Education Funding News in Brief

Announcement of Tentative Deal to End W.Va. Teachers’ Strike Premature

By Brenda Iasevoli — March 06, 2018 1 min read
  • Save to favorites
  • Print

An announced deal to end the statewide teachers’ strike in West Virginia after four days apparently didn’t go far enough to get teachers back to work.

Gov. Jim Justice offered last week to hike raises 5 percent, and teachers were to return to class March 1, while the increase worked its way through the state legislature. But missing from the tentative deal is a solution for the high premiums many teachers incur under the Public Employees Insurance Agency, though the governor promised to assemble a task force that would include teachers to address the health-care problems. In the meantime, the insurance agency has agreed to freeze health-care premiums and rates for 16 months.

But on the day before schools were to reopen, demonstrating teachers turned out at the statehouse in Charleston to express their dissatisfaction, and the walkout continued. Subsequently, the state Senate rejected the pay boost, even after the House had approved it 98-1.

Strikes are illegal in West Virginia. Teachers could be denied pay, suspended, fired, barred from teaching in a public school for a year, charged with a criminal misdemeanor, or even fined or jailed if they do not comply with a court injunction ordering them to return to work.

A version of this article appeared in the March 07, 2018 edition of Education Week as Announcement of Tentative Deal to End W.Va. Teachers’ Strike Premature

Events

This content is provided by our sponsor. It is not written by and does not necessarily reflect the views of Education Week's editorial staff.
Sponsor
Student Well-Being Webinar
Start Strong With Solid SEL Implementation: Success Strategies for the New School Year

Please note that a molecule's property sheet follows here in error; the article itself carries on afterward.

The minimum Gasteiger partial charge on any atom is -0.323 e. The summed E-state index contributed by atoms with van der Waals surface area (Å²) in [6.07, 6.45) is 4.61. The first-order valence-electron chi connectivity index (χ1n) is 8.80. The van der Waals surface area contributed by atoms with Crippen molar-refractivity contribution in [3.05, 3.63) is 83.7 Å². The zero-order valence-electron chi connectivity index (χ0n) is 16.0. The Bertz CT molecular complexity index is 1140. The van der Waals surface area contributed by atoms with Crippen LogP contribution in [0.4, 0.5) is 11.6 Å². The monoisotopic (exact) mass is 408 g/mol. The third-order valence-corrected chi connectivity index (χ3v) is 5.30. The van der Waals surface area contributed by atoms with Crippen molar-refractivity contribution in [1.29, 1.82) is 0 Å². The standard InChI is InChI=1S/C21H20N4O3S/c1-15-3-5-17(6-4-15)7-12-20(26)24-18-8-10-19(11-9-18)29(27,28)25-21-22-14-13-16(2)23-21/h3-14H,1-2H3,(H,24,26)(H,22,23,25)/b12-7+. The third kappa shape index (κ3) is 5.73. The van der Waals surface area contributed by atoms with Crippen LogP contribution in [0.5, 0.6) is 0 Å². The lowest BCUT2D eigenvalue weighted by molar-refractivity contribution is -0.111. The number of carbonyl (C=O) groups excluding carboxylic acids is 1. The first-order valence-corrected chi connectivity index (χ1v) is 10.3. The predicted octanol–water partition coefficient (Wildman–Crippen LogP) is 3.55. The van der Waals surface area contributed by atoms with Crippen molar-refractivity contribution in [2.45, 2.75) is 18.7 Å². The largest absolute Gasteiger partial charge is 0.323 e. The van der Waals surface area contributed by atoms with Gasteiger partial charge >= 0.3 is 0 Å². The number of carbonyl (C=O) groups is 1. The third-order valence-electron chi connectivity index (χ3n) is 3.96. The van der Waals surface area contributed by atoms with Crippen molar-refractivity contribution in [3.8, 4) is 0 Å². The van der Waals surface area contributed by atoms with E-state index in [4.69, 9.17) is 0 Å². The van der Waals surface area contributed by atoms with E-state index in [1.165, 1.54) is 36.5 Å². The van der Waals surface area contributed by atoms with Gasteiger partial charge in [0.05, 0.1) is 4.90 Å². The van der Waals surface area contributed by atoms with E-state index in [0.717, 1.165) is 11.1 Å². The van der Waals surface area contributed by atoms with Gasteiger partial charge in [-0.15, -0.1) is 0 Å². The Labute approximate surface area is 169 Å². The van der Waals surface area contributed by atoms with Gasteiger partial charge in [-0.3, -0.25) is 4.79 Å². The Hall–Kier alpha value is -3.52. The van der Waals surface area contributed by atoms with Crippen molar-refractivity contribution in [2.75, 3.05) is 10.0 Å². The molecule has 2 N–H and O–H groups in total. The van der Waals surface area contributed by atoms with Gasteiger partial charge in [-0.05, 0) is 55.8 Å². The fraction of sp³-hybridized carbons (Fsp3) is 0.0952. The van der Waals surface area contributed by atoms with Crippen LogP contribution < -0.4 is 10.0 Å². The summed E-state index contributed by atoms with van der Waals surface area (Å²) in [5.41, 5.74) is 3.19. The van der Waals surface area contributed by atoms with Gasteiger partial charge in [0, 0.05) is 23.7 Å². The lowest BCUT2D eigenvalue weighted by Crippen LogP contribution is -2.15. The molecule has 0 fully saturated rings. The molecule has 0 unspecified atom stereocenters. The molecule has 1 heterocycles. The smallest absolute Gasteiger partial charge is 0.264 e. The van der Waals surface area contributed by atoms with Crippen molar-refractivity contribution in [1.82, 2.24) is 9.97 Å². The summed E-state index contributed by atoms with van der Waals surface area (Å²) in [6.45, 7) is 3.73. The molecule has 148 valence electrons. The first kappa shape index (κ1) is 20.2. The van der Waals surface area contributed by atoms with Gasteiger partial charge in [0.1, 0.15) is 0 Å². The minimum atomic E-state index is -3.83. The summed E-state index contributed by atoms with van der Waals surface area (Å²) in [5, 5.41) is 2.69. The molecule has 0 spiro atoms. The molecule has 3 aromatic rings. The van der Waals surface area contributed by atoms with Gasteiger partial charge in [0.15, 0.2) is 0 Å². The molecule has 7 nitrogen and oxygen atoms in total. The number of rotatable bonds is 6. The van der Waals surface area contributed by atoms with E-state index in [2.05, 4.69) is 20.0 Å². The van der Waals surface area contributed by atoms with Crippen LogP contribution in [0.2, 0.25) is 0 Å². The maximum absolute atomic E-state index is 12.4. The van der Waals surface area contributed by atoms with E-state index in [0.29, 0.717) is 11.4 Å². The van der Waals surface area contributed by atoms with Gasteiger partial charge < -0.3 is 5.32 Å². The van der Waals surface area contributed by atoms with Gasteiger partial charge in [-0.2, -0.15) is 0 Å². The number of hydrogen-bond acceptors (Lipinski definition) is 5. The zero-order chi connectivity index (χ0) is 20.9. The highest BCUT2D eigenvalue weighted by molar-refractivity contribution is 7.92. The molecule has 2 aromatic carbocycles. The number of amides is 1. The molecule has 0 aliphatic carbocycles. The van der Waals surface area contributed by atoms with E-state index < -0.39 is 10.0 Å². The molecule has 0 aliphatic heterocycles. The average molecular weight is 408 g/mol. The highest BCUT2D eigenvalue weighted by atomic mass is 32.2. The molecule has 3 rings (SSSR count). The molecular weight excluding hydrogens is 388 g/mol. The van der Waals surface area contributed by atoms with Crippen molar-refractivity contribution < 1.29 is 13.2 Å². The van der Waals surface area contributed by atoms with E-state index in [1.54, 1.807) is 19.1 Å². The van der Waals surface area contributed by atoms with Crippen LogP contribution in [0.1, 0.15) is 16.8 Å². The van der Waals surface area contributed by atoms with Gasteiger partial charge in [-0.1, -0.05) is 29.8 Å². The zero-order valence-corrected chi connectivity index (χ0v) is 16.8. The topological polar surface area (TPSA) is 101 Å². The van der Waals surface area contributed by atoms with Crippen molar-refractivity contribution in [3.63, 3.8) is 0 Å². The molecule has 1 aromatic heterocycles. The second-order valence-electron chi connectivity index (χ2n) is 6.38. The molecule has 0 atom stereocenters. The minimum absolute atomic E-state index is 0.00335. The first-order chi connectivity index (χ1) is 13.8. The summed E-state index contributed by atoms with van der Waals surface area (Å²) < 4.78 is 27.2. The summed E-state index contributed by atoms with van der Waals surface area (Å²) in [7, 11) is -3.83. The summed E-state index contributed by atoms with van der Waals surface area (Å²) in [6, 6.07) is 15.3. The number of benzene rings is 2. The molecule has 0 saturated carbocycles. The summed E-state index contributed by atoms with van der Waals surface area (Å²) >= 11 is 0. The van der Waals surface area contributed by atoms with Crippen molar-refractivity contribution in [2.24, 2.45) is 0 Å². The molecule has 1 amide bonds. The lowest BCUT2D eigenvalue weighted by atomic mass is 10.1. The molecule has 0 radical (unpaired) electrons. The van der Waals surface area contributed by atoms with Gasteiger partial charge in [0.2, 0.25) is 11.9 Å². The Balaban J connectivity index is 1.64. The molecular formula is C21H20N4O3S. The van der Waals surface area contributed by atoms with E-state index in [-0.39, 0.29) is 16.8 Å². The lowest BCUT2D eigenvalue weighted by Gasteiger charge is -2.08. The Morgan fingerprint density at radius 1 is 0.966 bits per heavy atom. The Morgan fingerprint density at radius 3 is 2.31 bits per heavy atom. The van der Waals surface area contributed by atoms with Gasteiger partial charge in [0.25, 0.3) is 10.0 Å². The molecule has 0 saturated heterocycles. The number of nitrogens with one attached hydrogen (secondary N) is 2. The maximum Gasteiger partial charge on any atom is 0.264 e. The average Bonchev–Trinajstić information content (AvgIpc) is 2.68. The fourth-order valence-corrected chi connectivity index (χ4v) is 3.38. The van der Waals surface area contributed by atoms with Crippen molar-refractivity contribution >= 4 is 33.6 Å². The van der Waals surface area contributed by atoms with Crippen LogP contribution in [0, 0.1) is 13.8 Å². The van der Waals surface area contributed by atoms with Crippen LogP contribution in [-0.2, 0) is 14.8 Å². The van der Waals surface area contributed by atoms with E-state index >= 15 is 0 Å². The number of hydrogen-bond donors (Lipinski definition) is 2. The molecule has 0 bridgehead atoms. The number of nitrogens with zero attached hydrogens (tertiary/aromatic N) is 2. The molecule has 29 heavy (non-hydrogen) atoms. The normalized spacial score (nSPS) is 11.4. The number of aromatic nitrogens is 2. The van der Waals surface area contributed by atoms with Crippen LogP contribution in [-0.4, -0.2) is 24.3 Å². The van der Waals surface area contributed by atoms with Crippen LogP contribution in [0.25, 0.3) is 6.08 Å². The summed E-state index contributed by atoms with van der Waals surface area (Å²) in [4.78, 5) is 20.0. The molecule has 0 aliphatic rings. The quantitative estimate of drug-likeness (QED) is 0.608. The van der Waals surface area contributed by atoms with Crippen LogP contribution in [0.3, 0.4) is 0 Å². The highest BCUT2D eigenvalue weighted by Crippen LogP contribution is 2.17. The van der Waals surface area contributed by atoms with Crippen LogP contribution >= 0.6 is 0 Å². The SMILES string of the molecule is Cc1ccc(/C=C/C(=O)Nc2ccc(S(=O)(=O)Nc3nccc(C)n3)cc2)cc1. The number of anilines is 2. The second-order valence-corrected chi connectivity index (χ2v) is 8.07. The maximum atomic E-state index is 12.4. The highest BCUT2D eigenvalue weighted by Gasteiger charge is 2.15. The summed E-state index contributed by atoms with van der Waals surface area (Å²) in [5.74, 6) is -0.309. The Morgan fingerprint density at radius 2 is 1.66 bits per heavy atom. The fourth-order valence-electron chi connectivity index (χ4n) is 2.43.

Join Satchel Pulse to learn why implementing a solid SEL program at the beginning of the year will deliver maximum impact to your students.
Content provided by Satchel Pulse
Teaching Live Online Discussion Seat at the Table: How Can We Help Students Feel Connected to School?
Get strategies for your struggles with student engagement. Bring questions for our expert panel. Help students recover the joy of learning.
This content is provided by our sponsor. It is not written by and does not necessarily reflect the views of Education Week's editorial staff.
Sponsor
Science Webinar
Real-World Problem Solving: How Invention Education Drives Student Learning
Hear from student inventors and K-12 teachers about how invention education enhances learning, opens minds, and preps students for the future.
Content provided by The Lemelson Foundation

EdWeek Top School Jobs

Teacher Jobs
Search over ten thousand teaching jobs nationwide — elementary, middle, high school and more.
View Jobs
Principal Jobs
Find hundreds of jobs for principals, assistant principals, and other school leadership roles.
View Jobs
Administrator Jobs
Over a thousand district-level jobs: superintendents, directors, more.
View Jobs
Support Staff Jobs
Search thousands of jobs, from paraprofessionals to counselors and more.
View Jobs

Read Next

Education Funding What America Spends on K-12: The Latest Federal Snapshot
About 93 percent of K-12 spending came from state and local sources in 2019-20—but more-recent year totals will reflect federal relief aid.
2 min read
Education Funding Opinion How You Can Avoid Missing Out on COVID Relief Money
We’re losing the race against the clock to spend ESSER funds, but there are solutions.
Erin Covington
3 min read
Illustration of cash dangling from line and hand trying to grasp it.
F.Sheehan/Education Week (Images: Getty)
Education Funding K-12 Infrastructure Is Broken. Here's Biden's Newest Plan to Help Fix It
School districts will, among other things, be able to apply for $500 million in U.S. Department of Energy grants for HVAC improvements.
2 min read
Image of an excavator in front of a school building.
iStock/Getty
Education Funding Less Funding, Less Representation: What a Historic Undercount of Latinos Means for Schools
Experts point to wide-ranging implications, including how much federal funding schools with large Latino populations will get.
3 min read
Classroom with Latino boy.
Prostock-Studio/Getty